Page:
The Market

The perfect landlord letter of recommendation

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By Teri Karush Rogers  |
January 26, 2011 - 7:05AM

If you are a renter attempting to buy a NYC co-op or condo--or sometimes even if you are just trying to rent another apartment--you will be asked for a letter of recommendation from your previous landlord. 

So what makes a good letter—and what do you do if you have a bad relationship with your landlord?

From a co-op and condo board’s perspective, the three key phrases to remember are “tenant in good standing,” “always pays the rent on time,” and “excellent tenant,” says Deanna Kory, a real estate broker at Corcoran.

“A good letter has one or more of those phrases--usually at least two,” she says. "Otherwise, it can lead to questions.”

If you have a dog, suggests Sheila Vogel, a broker at Barak Realty, it might also be a good idea to have the landlord attest to its good behavior—specifically, that your dog is well-behaved, quiet, and that the landlord never had a problem with it.

Similar advice applies to letters requested by landlords.

“The most sought-after attribute is that the tenant paid rent on time all the time,” says Gus Waite, a managing director and rental broker at BondNY, who estimates that about 10 percent of landlords ask for a letter. “Testaments to quiet and cleanliness are the next most important. 

So what do you do if you are leaving your landlord on not-so-good terms?

Renters can simply avoid landlords who require the letters, notes Waite.  But co-op and condo buyers will need to finesse the situation as best they can.

“Sometimes, we show 12 to 24 months of cancelled rent checks with a letter of explanation as to why we don’t have a letter,” says Kory.  Among the explanations: The tenant is buying and doesn’t want to alert the landlord just yet.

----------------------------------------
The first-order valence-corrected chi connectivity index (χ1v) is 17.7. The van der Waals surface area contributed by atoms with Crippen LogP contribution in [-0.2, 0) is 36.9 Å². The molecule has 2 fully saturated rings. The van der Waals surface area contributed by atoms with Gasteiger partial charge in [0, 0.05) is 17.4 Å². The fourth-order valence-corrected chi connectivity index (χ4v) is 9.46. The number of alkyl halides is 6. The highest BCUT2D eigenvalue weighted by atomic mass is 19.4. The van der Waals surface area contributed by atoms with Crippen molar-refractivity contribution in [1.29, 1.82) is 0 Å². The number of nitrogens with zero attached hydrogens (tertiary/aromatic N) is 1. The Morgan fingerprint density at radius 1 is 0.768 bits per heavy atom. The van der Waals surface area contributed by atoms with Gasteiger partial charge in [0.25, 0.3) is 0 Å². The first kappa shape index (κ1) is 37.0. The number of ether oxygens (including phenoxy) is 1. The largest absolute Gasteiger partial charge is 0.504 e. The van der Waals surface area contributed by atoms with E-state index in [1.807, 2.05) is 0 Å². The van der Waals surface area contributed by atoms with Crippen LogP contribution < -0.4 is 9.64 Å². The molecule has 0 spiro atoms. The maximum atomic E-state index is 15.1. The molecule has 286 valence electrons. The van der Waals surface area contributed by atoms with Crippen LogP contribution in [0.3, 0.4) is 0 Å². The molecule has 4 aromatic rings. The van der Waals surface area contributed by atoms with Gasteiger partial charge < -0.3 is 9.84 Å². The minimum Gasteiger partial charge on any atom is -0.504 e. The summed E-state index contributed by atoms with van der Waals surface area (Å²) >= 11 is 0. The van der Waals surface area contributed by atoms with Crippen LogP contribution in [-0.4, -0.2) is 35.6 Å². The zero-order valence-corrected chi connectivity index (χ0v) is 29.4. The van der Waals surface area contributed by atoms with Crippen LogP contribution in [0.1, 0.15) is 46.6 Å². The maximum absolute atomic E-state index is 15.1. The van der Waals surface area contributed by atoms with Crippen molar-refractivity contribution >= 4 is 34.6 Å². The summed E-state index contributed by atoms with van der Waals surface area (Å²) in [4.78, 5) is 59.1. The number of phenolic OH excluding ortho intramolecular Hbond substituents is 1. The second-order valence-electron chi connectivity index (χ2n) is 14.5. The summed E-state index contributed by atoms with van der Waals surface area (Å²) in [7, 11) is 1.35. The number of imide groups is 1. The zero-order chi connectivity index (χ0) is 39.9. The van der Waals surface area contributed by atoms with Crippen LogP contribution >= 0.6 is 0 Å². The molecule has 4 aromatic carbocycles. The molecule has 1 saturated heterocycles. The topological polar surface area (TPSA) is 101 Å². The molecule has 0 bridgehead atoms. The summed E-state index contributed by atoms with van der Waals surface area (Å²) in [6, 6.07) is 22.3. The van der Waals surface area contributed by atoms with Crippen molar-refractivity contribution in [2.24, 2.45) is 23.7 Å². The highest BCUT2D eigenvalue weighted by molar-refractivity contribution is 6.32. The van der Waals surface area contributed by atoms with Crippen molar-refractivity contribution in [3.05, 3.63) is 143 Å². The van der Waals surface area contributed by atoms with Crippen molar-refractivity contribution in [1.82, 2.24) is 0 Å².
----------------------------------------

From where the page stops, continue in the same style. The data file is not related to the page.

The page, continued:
How much could a missing letter hurt you with a co-op board?

“The landlord letter is one of many reference letters, so as long as the rest of the package is strong, and a good, reasonable explanation--one that is well written and convincing—accompanies the cancelled rent checks, then there usually isn’t a problem,” says Kory. “However, if a person has an average credit score  and average other elements in their presentation, it can raise a huge red flag….The letter has to be the right slant or it will raise issues. In this area, all brokers are not equal.”

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Teri Karush Rogers

Founder & Publisher

Founder and publisher Teri Karush Rogers launched Brick Underground in 2009. As a freelance journalist, she had previously covered New York City real estate for The New York Times. Teri has been featured as an expert on New York City residential real estate by The New York Times, New York Daily News, amNew York, NBC Nightly News, The Real Deal, Business Insider, the Huffington Post, and NY1 News, among others. Teri earned a BA in journalism and a law degree from New York University.

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